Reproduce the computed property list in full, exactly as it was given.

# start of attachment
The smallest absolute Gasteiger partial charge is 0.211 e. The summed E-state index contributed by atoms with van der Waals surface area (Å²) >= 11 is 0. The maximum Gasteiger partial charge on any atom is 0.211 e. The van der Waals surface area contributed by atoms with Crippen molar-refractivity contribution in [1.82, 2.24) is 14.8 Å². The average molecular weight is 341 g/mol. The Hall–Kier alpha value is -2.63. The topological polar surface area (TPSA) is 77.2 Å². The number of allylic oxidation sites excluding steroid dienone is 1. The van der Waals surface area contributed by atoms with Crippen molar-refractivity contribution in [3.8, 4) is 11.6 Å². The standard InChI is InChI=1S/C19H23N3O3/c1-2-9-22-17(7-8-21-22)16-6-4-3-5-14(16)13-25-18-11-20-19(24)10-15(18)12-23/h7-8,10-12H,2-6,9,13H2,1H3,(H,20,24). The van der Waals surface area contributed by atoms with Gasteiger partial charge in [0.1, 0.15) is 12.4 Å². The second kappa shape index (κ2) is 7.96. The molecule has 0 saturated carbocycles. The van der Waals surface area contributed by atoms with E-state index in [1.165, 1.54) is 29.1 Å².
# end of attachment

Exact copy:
The smallest absolute Gasteiger partial charge is 0.211 e. The summed E-state index contributed by atoms with van der Waals surface area (Å²) >= 11 is 0. The maximum Gasteiger partial charge on any atom is 0.211 e. The van der Waals surface area contributed by atoms with Crippen molar-refractivity contribution in [1.82, 2.24) is 14.8 Å². The average molecular weight is 341 g/mol. The Hall–Kier alpha value is -2.63. The topological polar surface area (TPSA) is 77.2 Å². The number of allylic oxidation sites excluding steroid dienone is 1. The van der Waals surface area contributed by atoms with Crippen molar-refractivity contribution in [3.8, 4) is 11.6 Å². The standard InChI is InChI=1S/C19H23N3O3/c1-2-9-22-17(7-8-21-22)16-6-4-3-5-14(16)13-25-18-11-20-19(24)10-15(18)12-23/h7-8,10-12H,2-6,9,13H2,1H3,(H,20,24). The van der Waals surface area contributed by atoms with Gasteiger partial charge in [0.1, 0.15) is 12.4 Å². The second kappa shape index (κ2) is 7.96. The molecule has 0 saturated carbocycles. The van der Waals surface area contributed by atoms with E-state index in [1.165, 1.54) is 29.1 Å².